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28 January 2013

Car commuters gain more weight

People driving to work every day are gaining more weight than commuters on trains, buses and bikes, according to a new study from Australia.

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People driving to work every day are gaining more weight than commuters on trains, buses and bikes, according to a new study from Australia.

"Even if you are efficiently active during leisure time, if you use a car for commuting daily then that has an impact on weight gain," lead author Takemi Sugiyama of the Baker IDI Heart and Diabetes Institute in Melbourne told Reuters Health.

Among people in the study who got at least two and a half hours of weekly exercise, car commuters gained an average of four pounds over four years - one pound more than people who got to work another way or worked from home.

Of 822 study participants, only those who got enough weekly exercise and never drove to work managed to stave off any weight gain over the course of the study.

Participants who didn't get enough weekly exercise also gained weight, but how much they gained wasn't tied to their mode of getting to work, according to results published in the American Journal of Preventive Medicine.

"Simply achieving the amount of moderate physical activity otherwise recommended won't provide enough compensation to overcome the effect of commuting for a long period of time," said Lawrence Frank of the School of Community and Regional Planning at the University of British Columbia in Vancouver, Canada.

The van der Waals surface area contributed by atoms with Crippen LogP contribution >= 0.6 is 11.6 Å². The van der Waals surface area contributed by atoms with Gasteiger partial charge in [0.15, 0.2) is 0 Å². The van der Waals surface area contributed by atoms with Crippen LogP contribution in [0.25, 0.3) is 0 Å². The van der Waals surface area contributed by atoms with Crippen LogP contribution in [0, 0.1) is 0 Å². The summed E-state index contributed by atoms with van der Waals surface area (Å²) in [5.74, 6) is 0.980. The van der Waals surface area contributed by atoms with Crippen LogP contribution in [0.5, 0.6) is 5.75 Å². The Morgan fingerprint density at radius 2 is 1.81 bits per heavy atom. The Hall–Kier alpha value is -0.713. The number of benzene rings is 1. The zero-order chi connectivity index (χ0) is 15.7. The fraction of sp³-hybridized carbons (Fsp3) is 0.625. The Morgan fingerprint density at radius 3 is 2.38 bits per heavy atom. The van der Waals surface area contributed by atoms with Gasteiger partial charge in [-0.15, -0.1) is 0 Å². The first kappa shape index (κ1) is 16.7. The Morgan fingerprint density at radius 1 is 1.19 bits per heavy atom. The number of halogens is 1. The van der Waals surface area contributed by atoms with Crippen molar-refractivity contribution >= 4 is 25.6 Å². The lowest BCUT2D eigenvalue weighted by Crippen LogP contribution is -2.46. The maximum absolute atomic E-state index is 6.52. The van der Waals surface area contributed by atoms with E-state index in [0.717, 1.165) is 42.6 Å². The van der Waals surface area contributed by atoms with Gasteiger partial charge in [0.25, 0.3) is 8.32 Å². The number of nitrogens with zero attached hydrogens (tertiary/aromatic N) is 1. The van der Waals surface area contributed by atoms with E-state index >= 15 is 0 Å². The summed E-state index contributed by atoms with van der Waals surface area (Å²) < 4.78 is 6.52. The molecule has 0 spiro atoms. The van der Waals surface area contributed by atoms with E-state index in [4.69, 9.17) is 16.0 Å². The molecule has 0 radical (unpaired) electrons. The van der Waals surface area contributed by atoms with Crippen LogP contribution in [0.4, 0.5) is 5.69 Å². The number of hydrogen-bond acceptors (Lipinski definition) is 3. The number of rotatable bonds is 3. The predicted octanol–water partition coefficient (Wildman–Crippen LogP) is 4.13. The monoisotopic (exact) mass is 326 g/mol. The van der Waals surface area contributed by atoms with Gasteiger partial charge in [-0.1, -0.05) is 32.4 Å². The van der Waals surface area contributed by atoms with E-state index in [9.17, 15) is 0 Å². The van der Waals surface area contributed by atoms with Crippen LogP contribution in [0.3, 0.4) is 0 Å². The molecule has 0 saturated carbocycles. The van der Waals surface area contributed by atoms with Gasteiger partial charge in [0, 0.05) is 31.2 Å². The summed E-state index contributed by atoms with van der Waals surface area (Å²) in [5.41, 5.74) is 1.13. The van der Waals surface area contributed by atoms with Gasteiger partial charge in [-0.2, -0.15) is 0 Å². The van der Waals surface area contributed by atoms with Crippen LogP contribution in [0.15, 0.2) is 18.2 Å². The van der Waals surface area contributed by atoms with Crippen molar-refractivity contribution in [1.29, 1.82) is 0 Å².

But there are probably other factors at work that were not considered in the study, noted Frank, who was not involved in the new research. And 80% of car trips are non-commuting, he points out.

More public transport needed

Previous studies that focused on total time spent in cars per day have also found a link to becoming overweight or obese.

A 2004 study of adults in Atlanta, Georgia, found that each additional hour of time spent in a car each day was associated with a 6% increase in the chances of obesity. In Australia, about 80% of working adults take a car to work every day - similar to the 86% figure in the US.

But many of those people don't have another option, said Sugiyama, who researches health risks in daily life. "The message is, if possible try to avoid cars, but for many people that sort of choice isn't available," he said.

"It's the responsibility of government to provide public transport to and from work, and design neighbourhoods where short walks are accessible to people," said Sugiyama. "But that's a long-term solution."

(Kathryn Doyle, Reuters Health, January 2013)

Read more: 

Drive less stay trim

5 reasons you're gaining weight 

5 bad habits we teach our kids

 
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